February 16, 2016
Washington Post Fails to Properly I.D. Terrorist 'Charity'
Twice in the same week, The Washington Post has failed to fully identify a Turkish “charity” that has ties to terrorist groups.
A Feb. 12, 2016 Post article (“Turkey won’t open border to refugees”) on Ankara rejecting demands to open its borders to Syrian refugees, noted efforts by a “Turkish relief agency IHH, which has been shipping tents and meals across the [Syrian] border.”
Three days previously, an online article (“Merkel ‘horrified’ by Russian air attacks in Syria”) referred to IHH as a “nongovernmental Islamic charity group.” The Post quoted Burak Karacaoglu, the group’s spokesman, expressing concern over “opening the gates” to refugees. Karacaoglu said he was “concerned about the [Syrian] airstrikes, which are increasingly targeting civilian areas.”
Yet, The Post fails to mention that IHH is more than just a “nongovernmental Islamic charity group.” In fact, IHH has close ties to both the current Turkish regime and terrorist organizations.
According to a 2011 report by the Meir Amit Intelligence and Terrorism Information Center, an Israeli think tank that studies Islamic terrorism, “the Turkish IHH…has a record of supporting terrorist groups” and “has close relations with Turkey’s AKP government.”
In its Jan. 24, 2011 report on IHH, the center says that collaboration between IHH and ruling AKP (Justice and Development Party) party in Turkey is based on a “common Islamic worldview” and “the concept that IHH can be used as a tool to implement Turkish foreign policy.” According to the center, approximately one-quarter of senior IHH members have been appointed to government positions by the AKP.
The center reports:
“IHH has its roots in the conservative Islamic Mili Görüş movement, the parent of the Islamic Welfare Party which the AKP and the extremist Islamist Saadet party splintered from in 2001. Given its provenance, IHH is a clearly Islamist movement, which in the past was considered suspect and investigated by the Turkish authorities because of its involvement in providing support for Islamist groups (including those with ties to the global jihad) in combat zones such as Bosnia, Chechnya and Afghanistan. Ideologically IHH is or was originally based on the worldview of a central order of the Sufi tradition of Islam. The order, called Naqshbandiyya, has millions of adherents, including senior figures of the Turkish government.”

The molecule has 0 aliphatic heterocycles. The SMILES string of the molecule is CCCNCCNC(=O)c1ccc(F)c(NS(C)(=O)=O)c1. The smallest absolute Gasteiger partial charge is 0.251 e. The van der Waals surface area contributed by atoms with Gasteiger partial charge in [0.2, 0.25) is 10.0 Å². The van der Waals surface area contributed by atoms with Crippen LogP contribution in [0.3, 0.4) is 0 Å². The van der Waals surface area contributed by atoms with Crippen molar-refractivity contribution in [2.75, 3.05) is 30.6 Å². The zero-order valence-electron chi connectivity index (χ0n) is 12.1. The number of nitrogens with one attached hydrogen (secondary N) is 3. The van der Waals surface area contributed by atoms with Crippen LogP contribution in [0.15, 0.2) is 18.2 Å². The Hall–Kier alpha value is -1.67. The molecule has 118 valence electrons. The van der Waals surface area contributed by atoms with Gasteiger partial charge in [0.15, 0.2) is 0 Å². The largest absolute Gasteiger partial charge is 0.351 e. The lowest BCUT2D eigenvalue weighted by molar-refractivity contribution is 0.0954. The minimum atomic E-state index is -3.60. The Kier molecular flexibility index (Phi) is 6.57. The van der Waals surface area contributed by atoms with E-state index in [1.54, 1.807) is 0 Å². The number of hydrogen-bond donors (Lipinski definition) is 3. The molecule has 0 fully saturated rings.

Cooperation between IHH and Turkey’s leaders was made plain in the Mavi Marmara flotilla incident.
As CAMERA has noted (“Radical, Pro-Hamas “Flotilla” Seeks Media Win,” May 31, 2010), IHH participated in—with the blessing of the Turkish government—a flotilla including armed activists sailing for the Gaza Strip under the guise of bringing aid to Palestinian Arabs. No aid was found aboard the lead ship, the Mavi Marmara, and video showed armed passengers attacking IDF forces who boarded the ship once it violated Israel’s blockade. The U.N. Palmer Report later upheld the blockade as legal.
The stated goal of flotilla organizers was to spark an international incident and use the confrontation over “humanitarian aid” to slander Israel. Passengers included members of the extremist group ISM (International Solidarity Movement) which supports violence against Israel, as well as sympathizers and financiers of Hamas, a U.S.-designated terror group.
The Meir Amit Intelligence and Terrorism Information Center reported that IHH in Germany has been designated a terrorist group and that the United States also has examined the possibility of making a similar designation due to the organization’s “past support for global jihad,” its involvement in the foiled terrorist attack on Los Angeles International Airport in 2000, its extremist anti-Western anti-Israeli Islamist character “and the support it gives Hamas, which is designated as a terrorist organization by the United States.”
For towing the Turkish government’s line and actively working for its frequently pro-Islamist, anti-Israel agenda, IHH has received awards from the AKP. In 2005 and 2007 it received awards from the Turkish vice prime minister’s office.
The Washington Post failed to report that IHH is much more than a “nongovernmental charity” or “relief agency.”
Posted by SD at February 16, 2016 12:11 PM
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